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RFID Will Keep Things Moving on Stage

Technology from iTrack and Time Domain will enable a theater operator to track a 60-foot ship and other properties, to ensure that no prop moves off course or collides with other objects.
By Claire Swedberg
Sep 26, 2011When a 60-foot-long ship crosses the stage during a play produced by Sight and Sound Theatres, the vessel's location, as well as the positions of nearby props, will be tracked using ultra-wideband (UWB) RFID technology. The movements of properties and pieces of the set can be fully automated, the theater company reports, thereby ensuring a more realistic effect, while also eliminating the need for manual control. The RFID solution, provided by tracking and navigation technology firm iTrack, includes UWB technology provided by real-time location system (RTLS) company Time Domain, which will ensure that no prop moves off course or becomes at risk of colliding with another object on stage.

Sight and Sound Theatres brings Bible stories to stages in Lancaster County, Pa., and Branson, Mo. The Lancaster theater seats more than 2,500 patrons. According to the theater company, the productions are collectively known as the "Christian Broadway," and each can include everything from music and dancing to live animals and large moving props, as well as other special effects. To manage the movements of such props as a giant ship used for the story of Jonah, the company is employing a motion-control system produced by Niscon, incorporating omni-directional drive units from Vehicle Technologies (Vetex).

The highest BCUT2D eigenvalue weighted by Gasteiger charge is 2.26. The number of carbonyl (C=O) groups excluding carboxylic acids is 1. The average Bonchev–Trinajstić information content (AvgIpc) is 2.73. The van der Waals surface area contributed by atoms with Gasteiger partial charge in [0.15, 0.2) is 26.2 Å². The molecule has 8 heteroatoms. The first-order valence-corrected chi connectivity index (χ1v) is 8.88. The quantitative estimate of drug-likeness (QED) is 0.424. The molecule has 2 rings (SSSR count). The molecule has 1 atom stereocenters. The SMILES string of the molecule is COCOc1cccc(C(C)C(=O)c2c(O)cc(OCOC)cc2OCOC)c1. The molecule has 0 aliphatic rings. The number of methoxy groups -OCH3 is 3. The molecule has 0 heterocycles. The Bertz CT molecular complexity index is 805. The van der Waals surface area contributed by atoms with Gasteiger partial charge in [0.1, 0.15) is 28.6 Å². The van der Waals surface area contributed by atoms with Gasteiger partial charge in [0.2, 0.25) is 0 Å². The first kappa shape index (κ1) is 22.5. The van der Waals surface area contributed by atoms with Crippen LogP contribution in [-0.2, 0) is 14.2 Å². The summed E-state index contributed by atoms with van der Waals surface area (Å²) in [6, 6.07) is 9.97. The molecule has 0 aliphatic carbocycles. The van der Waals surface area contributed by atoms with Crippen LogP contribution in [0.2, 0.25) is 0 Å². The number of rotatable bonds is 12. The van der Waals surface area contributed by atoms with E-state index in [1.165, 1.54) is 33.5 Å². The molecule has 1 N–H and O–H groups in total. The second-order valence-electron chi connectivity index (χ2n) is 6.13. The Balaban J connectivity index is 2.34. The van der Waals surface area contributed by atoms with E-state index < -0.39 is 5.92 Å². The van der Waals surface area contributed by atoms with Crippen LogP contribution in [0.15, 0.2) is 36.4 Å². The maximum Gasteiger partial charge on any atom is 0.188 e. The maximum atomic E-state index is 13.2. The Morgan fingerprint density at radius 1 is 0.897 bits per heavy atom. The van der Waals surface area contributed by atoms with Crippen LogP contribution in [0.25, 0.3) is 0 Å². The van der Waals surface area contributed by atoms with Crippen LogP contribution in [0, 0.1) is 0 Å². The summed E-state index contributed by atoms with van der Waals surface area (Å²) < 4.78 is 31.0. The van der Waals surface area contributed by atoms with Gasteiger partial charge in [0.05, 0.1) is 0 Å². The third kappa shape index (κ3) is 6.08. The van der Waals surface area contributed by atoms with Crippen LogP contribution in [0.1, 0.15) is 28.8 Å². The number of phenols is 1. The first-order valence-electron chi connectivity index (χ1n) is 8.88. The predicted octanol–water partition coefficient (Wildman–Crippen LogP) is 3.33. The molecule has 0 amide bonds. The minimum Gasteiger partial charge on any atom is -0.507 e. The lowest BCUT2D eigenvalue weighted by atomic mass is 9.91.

Jon Hedges, Time Domain's director of sales and marketing
In large-scale theatrical productions, stage managers must typically track the movements of props, and send cues to actors and stage personnel in the event that something must be adjusted on stage during a performance. "The challenge of moving sets autonomously on the Sight and Sound Theatres stage presented a hurdle that wasn't easily solved," explains Warren Keeney, the theater company's principal electronics designer.

The combined solution from iTrack, Vetex and Niscon, Keeney says, will enable Sight and Sound Theatres to have its set pieces move autonomously in any path onstage. That, he predicts, "will bring about a new level of technical theater."

One version of the iTrack TNS-400 Tracking & Navigation System, which includes a battery-powered tag approximately the size of two packs of cigarettes, was originally developed for the defense industry, and will be used by a defense contractor to track the locations of tagged items, says Jerry Atkinson, iTrack's CEO. The TNS-400 system was customized for the entertainment sector by iTrack's president, Edzko Smid, to provide production companies with the precise position of every moving object or person on stage, as well as the ability to autonomously control any motorized props. However, no actors will be tagged during the Jonah production.

The entertainment version of the TNS-400 system includes the Autonomous Vehicle Controller (AVC) module, a battery powered RFID tag containing sensor devices that can be attached to a prop in order to track its location, and thus provide automated stage-management systems with the data necessary to control that object's movements. The module has a built-in Time Domain circuit board and a UWB RFID chip, as well as sensors consisting of an accelerometer, a gyroscope and a magnetic compass.

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